Under the ‘target date fund’ approach, which is popular in the US but not widely used in Britain, members new to the scheme are placed into a fund that corresponds to their expected retirement date, for example, the 2030 fund.
Then, rather than switching a member’s savings from higher to lower risk assets at an individual level when investors near retirement, the switch occurs at the level of the fund.
In its Designing an Investment Approach discussion paper, Pada says target date funds can be “operationally cheaper, easier to communicate to members and more flexible than individualised lifestyling.”
The authority adds: “This approach also has the advantage of increasing the flexibility of asset allocation to reflect market conditions.”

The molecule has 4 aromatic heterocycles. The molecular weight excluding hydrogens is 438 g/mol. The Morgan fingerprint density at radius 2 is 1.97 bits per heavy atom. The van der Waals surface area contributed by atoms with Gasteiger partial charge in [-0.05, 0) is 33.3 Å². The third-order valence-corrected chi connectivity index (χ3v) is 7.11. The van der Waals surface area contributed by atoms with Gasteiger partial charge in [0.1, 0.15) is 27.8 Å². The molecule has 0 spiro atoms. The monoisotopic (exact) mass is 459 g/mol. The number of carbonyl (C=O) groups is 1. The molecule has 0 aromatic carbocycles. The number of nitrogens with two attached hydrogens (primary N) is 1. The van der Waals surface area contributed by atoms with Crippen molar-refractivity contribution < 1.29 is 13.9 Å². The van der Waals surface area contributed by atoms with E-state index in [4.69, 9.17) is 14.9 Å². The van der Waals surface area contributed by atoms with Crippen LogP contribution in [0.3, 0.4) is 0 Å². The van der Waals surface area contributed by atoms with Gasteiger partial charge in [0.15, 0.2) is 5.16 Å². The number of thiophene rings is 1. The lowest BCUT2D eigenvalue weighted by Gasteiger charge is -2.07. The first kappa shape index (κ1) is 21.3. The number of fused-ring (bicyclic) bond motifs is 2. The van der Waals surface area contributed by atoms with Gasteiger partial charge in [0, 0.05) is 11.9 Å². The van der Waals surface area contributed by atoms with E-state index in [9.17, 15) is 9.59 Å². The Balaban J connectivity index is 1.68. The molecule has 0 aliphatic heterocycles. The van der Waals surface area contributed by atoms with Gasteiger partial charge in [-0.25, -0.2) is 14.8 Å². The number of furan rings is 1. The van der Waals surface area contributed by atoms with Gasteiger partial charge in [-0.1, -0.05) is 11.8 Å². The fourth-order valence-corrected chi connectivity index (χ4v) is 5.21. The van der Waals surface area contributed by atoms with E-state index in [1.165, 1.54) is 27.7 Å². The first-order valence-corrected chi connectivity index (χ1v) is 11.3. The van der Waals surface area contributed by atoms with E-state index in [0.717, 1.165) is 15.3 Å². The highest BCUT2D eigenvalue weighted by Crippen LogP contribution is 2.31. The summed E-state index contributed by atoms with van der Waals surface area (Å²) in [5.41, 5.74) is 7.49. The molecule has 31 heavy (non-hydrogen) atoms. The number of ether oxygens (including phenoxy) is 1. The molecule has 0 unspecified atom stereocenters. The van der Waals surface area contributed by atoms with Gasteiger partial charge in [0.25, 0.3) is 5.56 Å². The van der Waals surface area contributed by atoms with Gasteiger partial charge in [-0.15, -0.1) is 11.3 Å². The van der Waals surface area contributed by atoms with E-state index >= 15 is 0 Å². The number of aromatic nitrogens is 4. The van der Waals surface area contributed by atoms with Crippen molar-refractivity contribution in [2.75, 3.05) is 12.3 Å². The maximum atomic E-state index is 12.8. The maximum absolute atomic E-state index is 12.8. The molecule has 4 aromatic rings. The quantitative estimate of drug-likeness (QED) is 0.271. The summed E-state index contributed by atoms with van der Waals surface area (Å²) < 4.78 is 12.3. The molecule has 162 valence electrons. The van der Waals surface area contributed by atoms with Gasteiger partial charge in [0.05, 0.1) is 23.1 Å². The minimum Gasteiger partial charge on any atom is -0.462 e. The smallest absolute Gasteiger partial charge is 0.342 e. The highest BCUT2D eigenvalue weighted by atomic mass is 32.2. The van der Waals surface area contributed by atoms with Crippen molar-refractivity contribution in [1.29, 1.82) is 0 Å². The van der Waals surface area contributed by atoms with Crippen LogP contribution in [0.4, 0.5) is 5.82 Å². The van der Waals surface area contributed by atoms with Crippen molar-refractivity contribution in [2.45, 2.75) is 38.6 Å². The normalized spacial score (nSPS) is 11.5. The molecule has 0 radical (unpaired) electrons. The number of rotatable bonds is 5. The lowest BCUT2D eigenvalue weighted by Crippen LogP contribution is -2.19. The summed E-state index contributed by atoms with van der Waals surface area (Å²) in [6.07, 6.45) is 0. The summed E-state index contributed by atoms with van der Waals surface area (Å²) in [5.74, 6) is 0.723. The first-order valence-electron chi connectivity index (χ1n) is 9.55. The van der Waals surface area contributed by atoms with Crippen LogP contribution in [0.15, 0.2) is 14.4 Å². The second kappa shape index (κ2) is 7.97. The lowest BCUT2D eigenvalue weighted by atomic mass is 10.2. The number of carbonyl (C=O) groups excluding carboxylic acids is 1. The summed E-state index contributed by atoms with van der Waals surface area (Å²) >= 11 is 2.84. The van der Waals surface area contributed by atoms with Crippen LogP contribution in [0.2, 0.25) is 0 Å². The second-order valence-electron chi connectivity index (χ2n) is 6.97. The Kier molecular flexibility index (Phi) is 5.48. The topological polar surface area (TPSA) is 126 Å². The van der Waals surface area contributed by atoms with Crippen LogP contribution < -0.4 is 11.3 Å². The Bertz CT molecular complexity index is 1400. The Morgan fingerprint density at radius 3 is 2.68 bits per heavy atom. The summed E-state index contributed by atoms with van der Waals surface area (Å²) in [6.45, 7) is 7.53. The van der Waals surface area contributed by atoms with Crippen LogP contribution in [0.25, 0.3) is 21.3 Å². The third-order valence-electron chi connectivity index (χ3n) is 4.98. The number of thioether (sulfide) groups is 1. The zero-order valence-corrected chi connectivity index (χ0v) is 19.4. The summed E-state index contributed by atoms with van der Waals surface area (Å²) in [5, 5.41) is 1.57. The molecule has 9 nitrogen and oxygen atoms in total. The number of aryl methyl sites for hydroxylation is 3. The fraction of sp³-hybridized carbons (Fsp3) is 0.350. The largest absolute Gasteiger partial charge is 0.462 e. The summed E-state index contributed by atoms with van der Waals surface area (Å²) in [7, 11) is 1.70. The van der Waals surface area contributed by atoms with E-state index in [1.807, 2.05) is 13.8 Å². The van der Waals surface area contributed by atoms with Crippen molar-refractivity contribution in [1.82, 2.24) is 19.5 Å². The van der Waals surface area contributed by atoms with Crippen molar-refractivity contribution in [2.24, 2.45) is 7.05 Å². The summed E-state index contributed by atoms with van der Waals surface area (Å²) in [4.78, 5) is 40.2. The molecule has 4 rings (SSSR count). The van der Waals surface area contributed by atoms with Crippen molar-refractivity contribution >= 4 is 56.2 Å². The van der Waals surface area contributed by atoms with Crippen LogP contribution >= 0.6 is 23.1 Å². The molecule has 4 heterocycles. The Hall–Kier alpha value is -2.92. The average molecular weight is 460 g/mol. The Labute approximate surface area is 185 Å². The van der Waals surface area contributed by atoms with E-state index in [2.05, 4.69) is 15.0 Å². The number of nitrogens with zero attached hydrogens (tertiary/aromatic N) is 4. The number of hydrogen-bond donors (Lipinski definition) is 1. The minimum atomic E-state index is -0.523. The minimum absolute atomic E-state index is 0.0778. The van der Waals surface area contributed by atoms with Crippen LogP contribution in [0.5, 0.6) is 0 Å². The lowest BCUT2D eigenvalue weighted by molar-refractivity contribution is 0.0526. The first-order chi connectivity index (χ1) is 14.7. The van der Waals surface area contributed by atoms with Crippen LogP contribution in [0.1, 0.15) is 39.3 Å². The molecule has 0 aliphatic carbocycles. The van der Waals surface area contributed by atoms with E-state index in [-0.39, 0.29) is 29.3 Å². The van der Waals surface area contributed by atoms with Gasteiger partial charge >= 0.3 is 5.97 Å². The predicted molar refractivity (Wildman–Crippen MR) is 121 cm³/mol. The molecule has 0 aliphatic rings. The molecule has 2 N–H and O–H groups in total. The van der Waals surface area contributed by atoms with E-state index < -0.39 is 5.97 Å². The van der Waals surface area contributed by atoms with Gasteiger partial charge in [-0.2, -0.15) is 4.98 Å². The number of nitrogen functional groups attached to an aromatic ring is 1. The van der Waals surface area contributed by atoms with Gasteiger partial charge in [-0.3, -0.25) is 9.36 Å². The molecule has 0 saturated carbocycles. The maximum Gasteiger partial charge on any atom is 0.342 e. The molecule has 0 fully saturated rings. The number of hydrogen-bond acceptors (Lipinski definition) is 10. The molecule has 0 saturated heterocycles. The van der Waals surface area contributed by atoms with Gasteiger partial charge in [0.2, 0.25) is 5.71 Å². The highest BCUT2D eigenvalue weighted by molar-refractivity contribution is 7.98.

Pada points out criticisms that lifestyling can be “too blunt an approach” which does not consider an individual’s circumstances and can be difficult to communicate to members.
The discussion paper reveals that the default fund for personal accounts will likely take a safety first approach as the majority of members are expected to have below average financial knowledge and be averse to risk.
Aegon head of pensions development Rachel Vahey says an overly cautious fund could significantly dent members’ retirement incomes.
She says: “The concern is that the economic crisis and the fact that fear of losing money is uppermost in people’s minds will lead Pada to design an ultra cautious default fund, with little potential for investment growth. If coupled with low contributions, this could have a profound impact on people’s retirement income.”
Hargreaves Lansdown head of pensions research Tom McPhail says: “There is a risk that whatever is put together will be a lowest common denominator, anaemic, risk averse kind of proposition that does little more than produce cash plus type returns.”